Antony Sutton Antony is a freelance writer based in Jakarta. Please send comments and suggestions to


Jakarta Expat­­ · 27 February - 12 March 2013

Jakarta Expat­­­­ · ­26 September - 9 October 2012


Jakarta Expat­­­­ · 27 February - 12 March 2013



Jakarta Expat­­ · ­26 September - 9 October 2012

Meet the Expat

Meet Dr. David E. Parry. the Soil Scientist, Environmental Development Consultant and Curator who has been a resident of Jakarta since 1980. By Cecilia Forsman

So David, what exactly do you do and how long have you been a resident of Indonesia? I am a soil scientist and remote sensing expert by training which means that I map and analyze soil types to determine the most appropriate crops to grow. I have lived and worked in Indonesia for 34 years and mapped soils for agricultural development projects in 28 provinces including five years working in the forests of Irian Jaya. What are your thoughts on Global Warming as a direct result of human activity? The world is almost certainly heating up through natural causes since we are in the middle of an inter-glacial warm period and man’s activities are probably having some impact on the warming through the ‘greenhouse effect’. Where I differ from the mainstream opinion is in querying the degree of warming being caused by emissions of CO2 gas from human (anthropogenic) activities such as burning fossils fuels, and man’s ability to ‘engineer’ the climate. After forty years as a field scientist and with considerable knowledge of meteorology and climatology - unlike, I hasten to add, the majority of commentators on climate change including the bulk of the mass media - I have enormous respect for the sheer scale, size and raw power of our atmosphere and oceans and find the very idea that man can somehow tinker with them as one would a thermostat on your air conditioner quite ludicrous. Is this a valid argument or pure sensationalism? Of course, there is a valid scientific argument to backup the ‘greenhouse’ theory but unfortunately, the scientific debate on the role man’s activities play in changing the world’s regional climates through the trapping of 10

I started collecting antique maps in my late teens and began, as so many collectors do, by buying English County maps. Once I started working overseas in 1968 I started to collect antique maps of the countries I worked in, which included much of Africa, the Middle East and India. My passion for collecting antique maps of Indonesia began when I returned here in 1980.

bureaucracy and develop the Bekasi and Tangerang links as later phases. The new Governor, Pak Jokowi, is trying very hard to revive the monorail project and recently a new consortium of local companies has proposed a second monorail system providing three new routes: one from East Bekasi to Cawang, one from Cibubur to Cawang and the third from Cawang to Kuningan, connecting, one would hope with the original monorail blue and circle lines. This is good news, but I do have one major concern, namely the plan of the consortium to build the monorail cars themselves and not purchase from a tried and trusted supplier. The Mott MacDonald study team recommended purchasing the monorail cars from an established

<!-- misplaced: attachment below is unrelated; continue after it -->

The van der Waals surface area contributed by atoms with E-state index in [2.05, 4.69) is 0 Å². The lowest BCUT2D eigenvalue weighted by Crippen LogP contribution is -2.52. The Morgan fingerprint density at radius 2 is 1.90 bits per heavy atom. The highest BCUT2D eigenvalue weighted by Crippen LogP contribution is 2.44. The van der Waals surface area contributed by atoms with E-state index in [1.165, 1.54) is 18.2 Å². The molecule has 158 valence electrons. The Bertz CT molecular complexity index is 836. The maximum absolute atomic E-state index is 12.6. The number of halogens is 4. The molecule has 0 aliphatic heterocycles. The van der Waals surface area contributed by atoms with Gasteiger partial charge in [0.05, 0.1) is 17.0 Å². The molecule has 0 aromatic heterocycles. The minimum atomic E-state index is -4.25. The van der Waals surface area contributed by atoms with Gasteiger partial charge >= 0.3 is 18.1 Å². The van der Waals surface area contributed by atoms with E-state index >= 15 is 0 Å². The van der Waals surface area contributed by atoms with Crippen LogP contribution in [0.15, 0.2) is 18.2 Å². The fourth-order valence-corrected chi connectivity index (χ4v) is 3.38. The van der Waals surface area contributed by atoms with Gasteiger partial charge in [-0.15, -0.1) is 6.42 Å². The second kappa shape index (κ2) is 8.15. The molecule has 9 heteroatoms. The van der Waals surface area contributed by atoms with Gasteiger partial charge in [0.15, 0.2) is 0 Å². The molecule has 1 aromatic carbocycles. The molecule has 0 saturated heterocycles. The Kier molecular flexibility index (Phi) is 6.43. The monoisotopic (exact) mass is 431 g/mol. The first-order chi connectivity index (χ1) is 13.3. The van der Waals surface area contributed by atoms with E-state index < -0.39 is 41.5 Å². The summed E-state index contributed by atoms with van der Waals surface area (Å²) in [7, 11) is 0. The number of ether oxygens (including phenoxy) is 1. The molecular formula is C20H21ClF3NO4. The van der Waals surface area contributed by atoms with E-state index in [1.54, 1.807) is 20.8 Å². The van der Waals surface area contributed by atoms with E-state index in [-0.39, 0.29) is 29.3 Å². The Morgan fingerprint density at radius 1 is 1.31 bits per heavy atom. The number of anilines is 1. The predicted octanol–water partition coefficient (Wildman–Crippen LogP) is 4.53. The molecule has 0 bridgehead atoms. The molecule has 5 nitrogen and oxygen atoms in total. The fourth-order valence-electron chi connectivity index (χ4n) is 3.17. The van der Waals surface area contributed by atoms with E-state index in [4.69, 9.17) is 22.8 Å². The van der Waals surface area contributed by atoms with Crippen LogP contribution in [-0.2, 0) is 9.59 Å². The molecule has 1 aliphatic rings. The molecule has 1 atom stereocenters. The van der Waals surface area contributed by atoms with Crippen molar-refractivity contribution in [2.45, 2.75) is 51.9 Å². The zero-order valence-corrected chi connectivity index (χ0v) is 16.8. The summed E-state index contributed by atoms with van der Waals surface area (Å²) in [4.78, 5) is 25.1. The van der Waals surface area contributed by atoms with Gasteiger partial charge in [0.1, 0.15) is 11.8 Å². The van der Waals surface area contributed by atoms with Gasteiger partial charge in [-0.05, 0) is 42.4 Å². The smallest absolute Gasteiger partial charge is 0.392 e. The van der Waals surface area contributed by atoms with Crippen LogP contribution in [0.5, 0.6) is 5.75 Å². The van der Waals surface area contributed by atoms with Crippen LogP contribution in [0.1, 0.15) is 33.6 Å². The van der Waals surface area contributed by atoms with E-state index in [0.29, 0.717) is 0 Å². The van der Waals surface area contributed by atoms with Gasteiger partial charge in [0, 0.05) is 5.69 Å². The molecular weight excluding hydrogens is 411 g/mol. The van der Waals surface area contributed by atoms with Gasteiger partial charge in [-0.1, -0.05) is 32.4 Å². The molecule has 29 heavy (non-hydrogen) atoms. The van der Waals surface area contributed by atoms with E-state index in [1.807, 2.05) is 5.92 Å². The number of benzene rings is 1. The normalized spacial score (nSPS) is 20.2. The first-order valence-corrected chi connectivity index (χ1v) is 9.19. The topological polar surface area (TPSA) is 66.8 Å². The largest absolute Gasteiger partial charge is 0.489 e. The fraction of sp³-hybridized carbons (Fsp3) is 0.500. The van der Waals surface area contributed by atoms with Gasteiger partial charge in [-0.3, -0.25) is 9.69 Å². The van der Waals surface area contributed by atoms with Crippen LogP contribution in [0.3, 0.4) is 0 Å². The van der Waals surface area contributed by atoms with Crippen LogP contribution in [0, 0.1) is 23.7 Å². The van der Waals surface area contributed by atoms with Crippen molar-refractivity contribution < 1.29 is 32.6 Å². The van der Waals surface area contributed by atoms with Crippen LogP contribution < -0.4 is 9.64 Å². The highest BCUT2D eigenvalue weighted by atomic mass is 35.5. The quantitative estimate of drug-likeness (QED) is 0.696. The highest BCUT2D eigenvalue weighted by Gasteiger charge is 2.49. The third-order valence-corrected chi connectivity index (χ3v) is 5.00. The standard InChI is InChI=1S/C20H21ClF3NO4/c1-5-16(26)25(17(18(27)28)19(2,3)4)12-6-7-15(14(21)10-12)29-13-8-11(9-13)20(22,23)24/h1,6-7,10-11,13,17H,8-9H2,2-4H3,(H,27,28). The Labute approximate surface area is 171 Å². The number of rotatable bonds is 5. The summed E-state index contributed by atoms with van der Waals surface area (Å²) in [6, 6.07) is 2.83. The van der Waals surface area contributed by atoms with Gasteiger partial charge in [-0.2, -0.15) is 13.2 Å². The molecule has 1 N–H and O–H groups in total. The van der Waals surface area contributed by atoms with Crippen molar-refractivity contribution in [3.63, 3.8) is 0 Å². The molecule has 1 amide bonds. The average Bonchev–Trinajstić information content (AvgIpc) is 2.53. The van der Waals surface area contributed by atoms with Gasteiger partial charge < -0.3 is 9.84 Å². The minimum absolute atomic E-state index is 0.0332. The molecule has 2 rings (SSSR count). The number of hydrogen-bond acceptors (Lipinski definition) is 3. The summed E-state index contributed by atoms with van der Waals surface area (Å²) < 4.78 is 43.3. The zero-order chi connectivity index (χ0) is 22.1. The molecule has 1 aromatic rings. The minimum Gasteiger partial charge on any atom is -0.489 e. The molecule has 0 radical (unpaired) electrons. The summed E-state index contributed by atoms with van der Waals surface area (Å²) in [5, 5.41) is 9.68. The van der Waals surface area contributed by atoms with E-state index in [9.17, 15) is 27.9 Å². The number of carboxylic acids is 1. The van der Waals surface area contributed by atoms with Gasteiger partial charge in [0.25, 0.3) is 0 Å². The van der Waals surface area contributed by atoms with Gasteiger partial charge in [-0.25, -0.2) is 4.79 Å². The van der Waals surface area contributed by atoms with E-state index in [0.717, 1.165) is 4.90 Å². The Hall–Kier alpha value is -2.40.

I began writing the book in 1992 when I realised that there was no single reference on the antique maps of Indonesia, a country that included the fabled ‘Spice Islands’, the Holy Grail of the European Renaissance Explorers. The book was published in 2005 so it took 13 years to complete – a real labour of love!

increasing amounts of CO2 and other greenhouse gases has been hijacked by politics, the mass media and the very powerful ‘Green Movement’ in all its guises. I am an environmental scientist with a passionate desire to conserve the planet’s resources and decrease our dependence on finite fossil fuels through developing alternative renewable sources of energy, but the cause is not helped by the alarmist and catastrophic scenarios on climate that are fed up daily by the media. So how can we, as individuals, do our part to help the environment – specifically, here in Indonesia? Practice the three Rs – Reduce, Reuse and Recycle. Reduce the amount of plastic and packaging you use when you go shopping – take your own eco-friendly shopping bags. Conserve water by recycling rainwater to help with the washing; irrigate your garden and pot plants with grey wastewater which contains plant nutrients such as phosphate and nitrogen; dig some metre deep bio-pores in your garden to help rainfall infiltrate into the soil and recharge the overburdened aquifers; conserve electrical power; switch off electrical appliances; only switch on water heaters (major consumers of power) an hour before you want to have hot water; stop throwing rubbish, especially plastic ‘Aqua’ bottles and bags out of the windows of your air conditioned vehicles into the road – keep the trash in the car and dispose of it properly at home. Little things but collectively, they make a difference. You were involved in the MRT project here in Jakarta. Could you tell us a little about this project and what it would mean for the city? I was involved in the original feasibility study for the Jakarta